Harold Gould

Harold Gould

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The Sting Review


Extraordinary
It's one of cinema's most beloved heist movies, and for good reason: The Sting is balls-out fun from start to finish, a showstopper work for both Robert Redford and Paul Newman, and alternately funny and thrilling.

The plot must have been devilishly complex at the time. In more recent years we've had films like House of Games and The Spanish Prisoner that make The Sting's intricacies look like a story in a first-grader's textbook. It's the Depression, and Johnny Hooker (Redford) makes a living running quickie cons on the street. When he scams several thousand dollars off of a mob guy, the heat comes down from both the mafiosos looking for their money and the crooked cops, culminating in Hooker's partner getting killed and Hooker escaping the city for hopefully better climes.

Continue reading: The Sting Review

Silent Movie Review


OK
Mel Brooks has never exactly been a master of subtlety. He's also never known when a joke is worthy of a five-minute bit and when it's something you can flesh out into a full length feature.

Silent Movie is exactly what it says in the title: An honest to God silent film. In fact, it's a silent film about the making of a silent film. Brooks plays, basically, himself, a movie producer who's trying to get funding for the first silent film in 40 years. The studio is on the verge of bankruptcy, and our hero attempts to save the studio by rustling up Hollywood's biggest stars to appear in the show. They play themselves and, indeed, represent some of Hollywood's biggest stars.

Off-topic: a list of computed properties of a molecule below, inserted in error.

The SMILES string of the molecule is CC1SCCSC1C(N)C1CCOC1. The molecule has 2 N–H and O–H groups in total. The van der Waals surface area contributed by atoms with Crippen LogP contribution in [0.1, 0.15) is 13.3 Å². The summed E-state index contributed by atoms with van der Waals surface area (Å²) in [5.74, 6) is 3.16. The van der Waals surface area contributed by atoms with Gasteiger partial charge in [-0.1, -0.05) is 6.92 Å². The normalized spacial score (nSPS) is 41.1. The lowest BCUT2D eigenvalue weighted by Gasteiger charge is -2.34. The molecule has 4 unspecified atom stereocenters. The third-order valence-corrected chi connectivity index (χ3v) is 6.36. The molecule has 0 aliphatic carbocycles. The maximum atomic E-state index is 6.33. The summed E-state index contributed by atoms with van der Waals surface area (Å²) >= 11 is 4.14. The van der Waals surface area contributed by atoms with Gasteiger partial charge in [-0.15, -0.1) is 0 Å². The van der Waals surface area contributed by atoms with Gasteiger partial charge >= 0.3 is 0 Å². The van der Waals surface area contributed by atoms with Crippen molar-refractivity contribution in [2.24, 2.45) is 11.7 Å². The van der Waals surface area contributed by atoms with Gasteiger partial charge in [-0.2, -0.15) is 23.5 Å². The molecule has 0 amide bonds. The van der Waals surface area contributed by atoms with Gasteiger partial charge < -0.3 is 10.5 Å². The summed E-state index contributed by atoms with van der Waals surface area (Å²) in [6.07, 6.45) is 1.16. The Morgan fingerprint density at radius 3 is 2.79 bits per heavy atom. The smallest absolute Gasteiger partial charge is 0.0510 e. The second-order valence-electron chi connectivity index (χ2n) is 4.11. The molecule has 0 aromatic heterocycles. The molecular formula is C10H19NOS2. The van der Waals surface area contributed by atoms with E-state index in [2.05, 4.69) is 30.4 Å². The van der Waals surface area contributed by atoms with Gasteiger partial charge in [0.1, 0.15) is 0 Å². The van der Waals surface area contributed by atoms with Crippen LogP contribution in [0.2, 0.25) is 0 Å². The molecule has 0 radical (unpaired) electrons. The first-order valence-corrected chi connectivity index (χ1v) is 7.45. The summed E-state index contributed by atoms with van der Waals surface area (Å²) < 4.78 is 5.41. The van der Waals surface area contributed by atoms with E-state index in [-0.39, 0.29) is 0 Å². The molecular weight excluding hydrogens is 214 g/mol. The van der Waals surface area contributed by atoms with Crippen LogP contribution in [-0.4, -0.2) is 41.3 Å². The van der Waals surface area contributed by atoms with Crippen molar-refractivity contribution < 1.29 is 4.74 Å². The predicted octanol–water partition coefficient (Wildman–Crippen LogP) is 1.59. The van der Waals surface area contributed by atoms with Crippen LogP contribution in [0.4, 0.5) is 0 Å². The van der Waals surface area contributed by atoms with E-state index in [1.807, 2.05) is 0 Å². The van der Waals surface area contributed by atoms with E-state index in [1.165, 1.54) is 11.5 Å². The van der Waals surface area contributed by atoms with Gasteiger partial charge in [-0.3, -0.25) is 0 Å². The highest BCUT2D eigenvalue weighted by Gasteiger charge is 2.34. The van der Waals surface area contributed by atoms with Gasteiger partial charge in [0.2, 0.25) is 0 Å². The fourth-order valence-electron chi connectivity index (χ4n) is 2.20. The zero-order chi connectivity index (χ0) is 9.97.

Continue reading: Silent Movie Review

Silent Movie Review


OK
Mel Brooks has never exactly been a master of subtlety. He's also never known when a joke is worthy of a five-minute bit and when it's something you can flesh out into a full length feature.

Silent Movie is exactly what it says in the title: An honest to God silent film. In fact, it's a silent film about the making of a silent film. Brooks plays, basically, himself, a movie producer who's trying to get funding for the first silent film in 40 years. The studio is on the verge of bankruptcy, and our hero attempts to save the studio by rustling up Hollywood's biggest stars to appear in the show. They play themselves and, indeed, represent some of Hollywood's biggest stars.

Continue reading: Silent Movie Review

Whisper of the Heart Review


OK
One of Studio Ghibli's strangest productions has to be this, Whisper of the Heart. Not because of any crazy morphing creatures -- though the film has a few of those -- but because of its subject matter. Here's a movie about teen romance, set largely in a library. There are no rakish adventurers, no ghosts, no forest creatures. Just a boy and a girl and only one magical cat to speak of. The film is generally charming, though its love story is strange to the point of inaccesibility: A girl who writes alternate lyrics to "Take Me Home, Country Roads"? Whoa, now that's weird.

Continue reading: Whisper of the Heart Review

Freaky Friday (2003) Review


Excellent